Baltimore withdraws lawsuit against owner of Preakness track
BALTIMORE (AP) — Baltimore announced Wednesday that it has withdrawn a lawsuit against the owner and operator of the historic city racetrack that hosts the Preakness Stakes, the Triple Crown series' middle jewel and the second-oldest track in America.
Earlier this year, Maryland's biggest city had asked a court to grant ownership of the Pimlico Race Course and the Preakness race to Baltimore through condemnation. The lawsuit had dramatically ratcheted up a dispute over whether the Preakness would continue to be run at crumbling Pimlico or at a fresher Maryland track, the owner's favored Laurel Park.
The Pimlico course and Laurel Park are both owned by Stronach, a Canadian company that owns several other U.S. tracks including the Santa Anita Park in California.
But Baltimore Mayor Bernard "Jack" Young disclosed Wednesday that the city has withdrawn its condemnation action against the Stronach Group, the Maryland Jockey Club and others following a "productive discussion" he recently had with the Canadian company's president.
"I am pleased that we have reached this withdrawal agreement and standstill with the Maryland Jockey Club and the Stronach Group to give the parties an opportunity to discuss Pimlico and racing in Maryland," Young said in a statement.
He stressed that City Hall is "committed to keeping the Preakness in Baltimore." City leaders have been seeking state funding to redevelop the 149-year-old track and the surrounding Park Heights neighborhood.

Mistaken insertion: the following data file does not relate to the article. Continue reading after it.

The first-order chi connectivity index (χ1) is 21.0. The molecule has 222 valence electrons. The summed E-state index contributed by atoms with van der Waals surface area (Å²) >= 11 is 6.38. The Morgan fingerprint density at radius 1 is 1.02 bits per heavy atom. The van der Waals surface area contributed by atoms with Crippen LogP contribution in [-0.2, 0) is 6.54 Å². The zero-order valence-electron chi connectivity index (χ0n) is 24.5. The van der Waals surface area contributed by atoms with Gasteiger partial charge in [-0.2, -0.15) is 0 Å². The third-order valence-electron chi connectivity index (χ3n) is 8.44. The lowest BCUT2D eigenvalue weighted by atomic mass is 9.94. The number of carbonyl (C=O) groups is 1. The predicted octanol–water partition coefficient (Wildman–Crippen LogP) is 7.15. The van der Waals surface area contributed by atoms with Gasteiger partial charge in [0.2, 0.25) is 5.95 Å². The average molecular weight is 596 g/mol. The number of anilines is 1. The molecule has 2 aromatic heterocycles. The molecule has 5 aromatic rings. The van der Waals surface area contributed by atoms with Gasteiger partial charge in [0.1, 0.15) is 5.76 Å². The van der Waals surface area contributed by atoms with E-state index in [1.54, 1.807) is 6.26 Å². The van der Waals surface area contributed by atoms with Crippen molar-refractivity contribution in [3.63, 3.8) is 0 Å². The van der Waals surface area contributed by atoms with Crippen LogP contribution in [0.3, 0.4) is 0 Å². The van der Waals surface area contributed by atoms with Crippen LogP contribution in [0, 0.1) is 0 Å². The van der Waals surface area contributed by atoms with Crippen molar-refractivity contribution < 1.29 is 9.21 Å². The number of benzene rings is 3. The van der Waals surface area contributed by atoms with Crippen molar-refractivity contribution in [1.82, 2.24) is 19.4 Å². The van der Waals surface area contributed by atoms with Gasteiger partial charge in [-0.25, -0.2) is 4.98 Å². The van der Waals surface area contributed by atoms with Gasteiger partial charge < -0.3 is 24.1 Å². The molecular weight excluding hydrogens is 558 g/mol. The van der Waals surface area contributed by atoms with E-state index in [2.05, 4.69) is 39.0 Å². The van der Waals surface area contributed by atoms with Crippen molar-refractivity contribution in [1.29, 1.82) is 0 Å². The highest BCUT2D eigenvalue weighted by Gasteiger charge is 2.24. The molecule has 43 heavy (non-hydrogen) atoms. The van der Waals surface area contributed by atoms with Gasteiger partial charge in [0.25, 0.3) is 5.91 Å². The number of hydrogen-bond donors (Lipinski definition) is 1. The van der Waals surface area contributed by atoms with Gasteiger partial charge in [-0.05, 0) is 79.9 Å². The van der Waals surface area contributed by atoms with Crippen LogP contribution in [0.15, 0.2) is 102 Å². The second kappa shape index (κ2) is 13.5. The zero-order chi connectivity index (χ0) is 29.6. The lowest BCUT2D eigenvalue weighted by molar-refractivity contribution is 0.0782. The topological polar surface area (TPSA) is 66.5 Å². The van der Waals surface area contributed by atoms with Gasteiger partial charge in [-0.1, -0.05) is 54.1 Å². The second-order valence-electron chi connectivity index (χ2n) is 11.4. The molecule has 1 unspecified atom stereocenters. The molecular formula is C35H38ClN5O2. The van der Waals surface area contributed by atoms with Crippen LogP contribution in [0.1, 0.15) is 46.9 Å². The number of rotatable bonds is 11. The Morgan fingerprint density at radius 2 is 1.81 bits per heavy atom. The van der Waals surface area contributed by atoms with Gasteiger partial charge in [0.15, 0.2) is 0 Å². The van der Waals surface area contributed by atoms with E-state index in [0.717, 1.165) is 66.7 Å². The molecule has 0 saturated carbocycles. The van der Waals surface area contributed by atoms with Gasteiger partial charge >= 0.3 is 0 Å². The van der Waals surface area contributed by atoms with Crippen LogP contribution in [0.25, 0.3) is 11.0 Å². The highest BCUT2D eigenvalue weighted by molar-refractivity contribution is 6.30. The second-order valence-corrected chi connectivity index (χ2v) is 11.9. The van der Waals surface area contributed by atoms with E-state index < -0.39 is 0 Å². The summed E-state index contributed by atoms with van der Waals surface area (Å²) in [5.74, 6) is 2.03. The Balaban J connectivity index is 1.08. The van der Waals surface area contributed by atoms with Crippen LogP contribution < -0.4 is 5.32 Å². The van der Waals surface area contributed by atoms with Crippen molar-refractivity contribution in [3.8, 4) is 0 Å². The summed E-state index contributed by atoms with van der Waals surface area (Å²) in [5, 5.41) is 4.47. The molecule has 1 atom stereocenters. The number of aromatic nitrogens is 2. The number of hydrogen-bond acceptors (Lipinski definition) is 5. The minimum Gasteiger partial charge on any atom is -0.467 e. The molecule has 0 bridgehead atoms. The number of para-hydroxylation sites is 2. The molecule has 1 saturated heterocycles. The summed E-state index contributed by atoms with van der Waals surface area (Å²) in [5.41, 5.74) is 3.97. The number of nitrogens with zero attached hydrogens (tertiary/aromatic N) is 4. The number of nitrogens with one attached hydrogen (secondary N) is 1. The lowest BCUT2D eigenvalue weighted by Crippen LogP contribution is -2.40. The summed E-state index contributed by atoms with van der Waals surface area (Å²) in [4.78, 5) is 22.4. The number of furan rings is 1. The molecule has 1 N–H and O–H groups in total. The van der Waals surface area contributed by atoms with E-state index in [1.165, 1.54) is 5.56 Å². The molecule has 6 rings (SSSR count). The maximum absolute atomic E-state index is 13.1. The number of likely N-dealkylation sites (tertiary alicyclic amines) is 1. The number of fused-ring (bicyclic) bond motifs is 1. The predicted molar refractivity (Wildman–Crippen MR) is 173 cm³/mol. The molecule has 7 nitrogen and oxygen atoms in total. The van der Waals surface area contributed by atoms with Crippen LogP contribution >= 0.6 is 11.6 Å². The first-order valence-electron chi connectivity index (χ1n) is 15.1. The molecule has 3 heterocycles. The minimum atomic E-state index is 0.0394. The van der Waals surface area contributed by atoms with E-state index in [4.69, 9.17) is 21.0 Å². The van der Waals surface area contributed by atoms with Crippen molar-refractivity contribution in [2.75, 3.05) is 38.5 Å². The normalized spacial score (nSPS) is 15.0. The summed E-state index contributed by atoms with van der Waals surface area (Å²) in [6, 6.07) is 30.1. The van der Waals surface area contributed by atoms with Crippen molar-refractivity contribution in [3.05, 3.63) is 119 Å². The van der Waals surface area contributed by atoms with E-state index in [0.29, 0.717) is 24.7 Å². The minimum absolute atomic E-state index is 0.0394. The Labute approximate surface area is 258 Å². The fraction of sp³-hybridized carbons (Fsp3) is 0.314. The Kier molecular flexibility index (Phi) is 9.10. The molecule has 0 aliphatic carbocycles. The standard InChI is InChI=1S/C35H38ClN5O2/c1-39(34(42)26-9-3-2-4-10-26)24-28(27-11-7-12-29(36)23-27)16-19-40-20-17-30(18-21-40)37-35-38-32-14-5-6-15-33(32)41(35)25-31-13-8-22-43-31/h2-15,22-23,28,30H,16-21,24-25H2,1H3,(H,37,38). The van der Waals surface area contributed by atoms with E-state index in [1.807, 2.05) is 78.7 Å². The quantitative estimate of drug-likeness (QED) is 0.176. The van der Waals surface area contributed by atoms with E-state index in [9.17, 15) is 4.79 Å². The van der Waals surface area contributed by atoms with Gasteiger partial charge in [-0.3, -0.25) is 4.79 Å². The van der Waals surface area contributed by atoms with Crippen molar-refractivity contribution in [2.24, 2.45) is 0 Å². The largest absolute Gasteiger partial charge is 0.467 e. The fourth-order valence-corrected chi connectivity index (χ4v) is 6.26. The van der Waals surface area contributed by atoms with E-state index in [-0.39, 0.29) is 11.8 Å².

However, a push to have Laurel Park host the second leg of the Triple Crown doesn't appear to be going away.
The rundown Pimlico course is desperately in need of a major overhaul, and Baltimore city officials, the owners of the track and many trainers disagree on whether it's smart to spend nearly half a billion dollars on upgrades. Last year, a study by the Maryland Stadium Authority said the Pimlico Race Course should be torn down and rebuilt at a cost of $424 million.
Meanwhile, the old Baltimore track has fallen into further disarray as Stronach has steered renovation funding toward Laurel Park, which it hopes to transform into a state-of-the-art facility. Citing the "safety and security of all guests and employees," the Maryland Jockey Club closed off 6,670 seats in the Pimlico grandstand before this year's Preakness race, and many of the barns are dilapidated. A water main break on Preakness Day shut down many of the toilets last month.
In the city's statement Wednesday, company president Belinda Stronach was quoted as saying the executives appreciated the withdrawal of the suit and looked forward to working with city and state officials in finally resolving the matter.
State law requires the Preakness Stakes to be run at Pimlico. It may only be run elsewhere in Maryland as a result of a "disaster or emergency."
The Kentucky Derby — held each year at Churchill Downs in Louisville, Kentucky — and the Belmont Stakes run at Belmont Park in Elmont, New York, make up the other top thoroughbred races of the Triple Crown.